Federal Magistrate Judge John M. Facciola denied a US government request earlier this month for a search and seizure warrant, targeting electronic data stored on Apple Inc. property.
Facciola’s order, issued on March 7, 2014, rejected what it described as only the latest in a series of “overbroad search and seizure requests,” and “unconstitutional warrant applications” submitted by the US government to the US District Court for the District of Columbia. Facciola referred to the virtually unlimited warrant request submitted by the Justice Department as “repugnant to the Fourth Amendment.”
The surveillance request sought information in relation to a “kickback investigation” of a defense contractor, details about which remain secret.
It is significant, however, that the surveillance request denied by Facciola relates to a criminal investigation, unrelated to terrorism. This demonstrates that the use by the Obama administration of blanket warrants enabling them to seize all information on a person's Internet accounts is not limited to terrorism, as is frequently claimed, but is part of a program of general mass illegal spying on the American people.
Facciola’s ruling states in no uncertain terms that the Obama administration has aggressively and repeatedly sought expansive, unconstitutional warrants, ignoring the court’s insistence for specific, narrowly targeted surveillance requests.
“The government continues to submit overly broad warrants and makes no effort to balance the law enforcement interest against the obvious expectation of privacy email account holders have in their communications…The government continues to ask for all electronically stored information in email accounts, irrespective of the relevance to the investigation,” wrote Judge Facciola.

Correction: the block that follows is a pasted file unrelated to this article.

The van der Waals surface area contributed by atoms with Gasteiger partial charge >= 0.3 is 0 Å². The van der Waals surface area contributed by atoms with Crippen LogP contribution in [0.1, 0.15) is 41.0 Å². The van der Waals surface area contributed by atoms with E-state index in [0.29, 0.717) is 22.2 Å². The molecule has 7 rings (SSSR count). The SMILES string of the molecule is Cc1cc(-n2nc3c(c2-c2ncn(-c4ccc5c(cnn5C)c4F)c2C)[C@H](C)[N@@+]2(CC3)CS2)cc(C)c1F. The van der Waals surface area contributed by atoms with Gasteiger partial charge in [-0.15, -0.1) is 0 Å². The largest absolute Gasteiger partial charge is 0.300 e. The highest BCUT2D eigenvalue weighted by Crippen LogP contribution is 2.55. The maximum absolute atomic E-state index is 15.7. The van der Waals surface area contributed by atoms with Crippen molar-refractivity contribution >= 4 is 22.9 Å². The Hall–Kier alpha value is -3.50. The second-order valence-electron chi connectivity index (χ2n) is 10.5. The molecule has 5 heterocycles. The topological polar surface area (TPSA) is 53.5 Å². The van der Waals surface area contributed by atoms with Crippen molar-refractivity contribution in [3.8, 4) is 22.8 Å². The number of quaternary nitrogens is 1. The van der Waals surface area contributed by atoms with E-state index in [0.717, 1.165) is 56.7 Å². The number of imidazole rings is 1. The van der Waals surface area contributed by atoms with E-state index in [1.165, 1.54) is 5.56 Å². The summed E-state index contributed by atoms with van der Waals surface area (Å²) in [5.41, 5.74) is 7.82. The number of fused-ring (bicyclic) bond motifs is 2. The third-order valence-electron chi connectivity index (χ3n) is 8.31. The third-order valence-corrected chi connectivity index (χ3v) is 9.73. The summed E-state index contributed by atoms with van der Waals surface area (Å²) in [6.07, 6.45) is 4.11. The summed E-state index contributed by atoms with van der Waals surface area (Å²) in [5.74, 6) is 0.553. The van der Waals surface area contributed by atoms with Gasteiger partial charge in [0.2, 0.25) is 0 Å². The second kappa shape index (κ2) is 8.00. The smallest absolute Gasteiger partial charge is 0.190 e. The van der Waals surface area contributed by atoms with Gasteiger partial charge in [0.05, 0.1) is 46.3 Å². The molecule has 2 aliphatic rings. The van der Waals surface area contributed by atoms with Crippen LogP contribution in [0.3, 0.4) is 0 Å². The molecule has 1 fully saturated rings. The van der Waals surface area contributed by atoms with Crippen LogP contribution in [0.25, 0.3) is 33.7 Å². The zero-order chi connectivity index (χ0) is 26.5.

As stated in the ruling, the surveillance requests submitted to the court by the US government sought the following comprehensive, virtually limitless list of information about the target: “All records or other information stored by an individual using each account, including address books, contact and buddy lists, pictures, and files… All records or other information regarding the identification of the accounts, to include full name, physical address, telephone numbers and other identifies, records of session times and durations, the date on which each account was created, the length of service, the types of service utilized, the Internet Protocol (IP) address used to register each account, log-in IP addresses associated with session times and dates, account status, alternative email addresses provided during registration, methods of connecting, log files, and means of payment (including any credit or bank account number).”
Responding to these all-encompassing warrant requests, Judge Facciola ruled that evidence of probable cause was necessary for each specific item sought by the government.
“This Court is increasingly concerned about the government’s applications for search warrants for electronic data. In essence, its applications ask for the entire universe of information tied to a particular account, even if it has established probable cause only for certain information,” Facciola wrote.